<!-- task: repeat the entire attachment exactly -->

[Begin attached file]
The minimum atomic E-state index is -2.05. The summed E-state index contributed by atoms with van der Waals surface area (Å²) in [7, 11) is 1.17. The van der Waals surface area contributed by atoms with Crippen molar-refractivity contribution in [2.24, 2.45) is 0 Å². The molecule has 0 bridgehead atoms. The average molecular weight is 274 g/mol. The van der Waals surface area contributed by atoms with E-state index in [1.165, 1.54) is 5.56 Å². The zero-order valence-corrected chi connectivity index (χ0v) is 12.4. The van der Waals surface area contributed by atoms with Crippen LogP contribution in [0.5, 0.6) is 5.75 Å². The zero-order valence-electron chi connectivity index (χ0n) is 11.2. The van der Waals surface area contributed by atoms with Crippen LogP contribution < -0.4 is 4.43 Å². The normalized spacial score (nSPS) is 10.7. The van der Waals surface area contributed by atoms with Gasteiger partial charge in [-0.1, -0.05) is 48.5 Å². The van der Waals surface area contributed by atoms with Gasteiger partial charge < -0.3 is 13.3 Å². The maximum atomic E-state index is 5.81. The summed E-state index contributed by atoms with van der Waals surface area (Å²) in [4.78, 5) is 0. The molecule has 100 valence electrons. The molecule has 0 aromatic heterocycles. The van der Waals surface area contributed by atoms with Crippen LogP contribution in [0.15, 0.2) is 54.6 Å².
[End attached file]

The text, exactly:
The minimum atomic E-state index is -2.05. The summed E-state index contributed by atoms with van der Waals surface area (Å²) in [7, 11) is 1.17. The van der Waals surface area contributed by atoms with Crippen molar-refractivity contribution in [2.24, 2.45) is 0 Å². The molecule has 0 bridgehead atoms. The average molecular weight is 274 g/mol. The van der Waals surface area contributed by atoms with E-state index in [1.165, 1.54) is 5.56 Å². The zero-order valence-corrected chi connectivity index (χ0v) is 12.4. The van der Waals surface area contributed by atoms with Crippen LogP contribution in [0.5, 0.6) is 5.75 Å². The zero-order valence-electron chi connectivity index (χ0n) is 11.2. The van der Waals surface area contributed by atoms with Crippen LogP contribution < -0.4 is 4.43 Å². The normalized spacial score (nSPS) is 10.7. The van der Waals surface area contributed by atoms with Gasteiger partial charge in [-0.1, -0.05) is 48.5 Å². The van der Waals surface area contributed by atoms with Gasteiger partial charge < -0.3 is 13.3 Å². The maximum atomic E-state index is 5.81. The summed E-state index contributed by atoms with van der Waals surface area (Å²) in [4.78, 5) is 0. The molecule has 100 valence electrons. The molecule has 0 aromatic heterocycles. The van der Waals surface area contributed by atoms with Crippen LogP contribution in [0.15, 0.2) is 54.6 Å².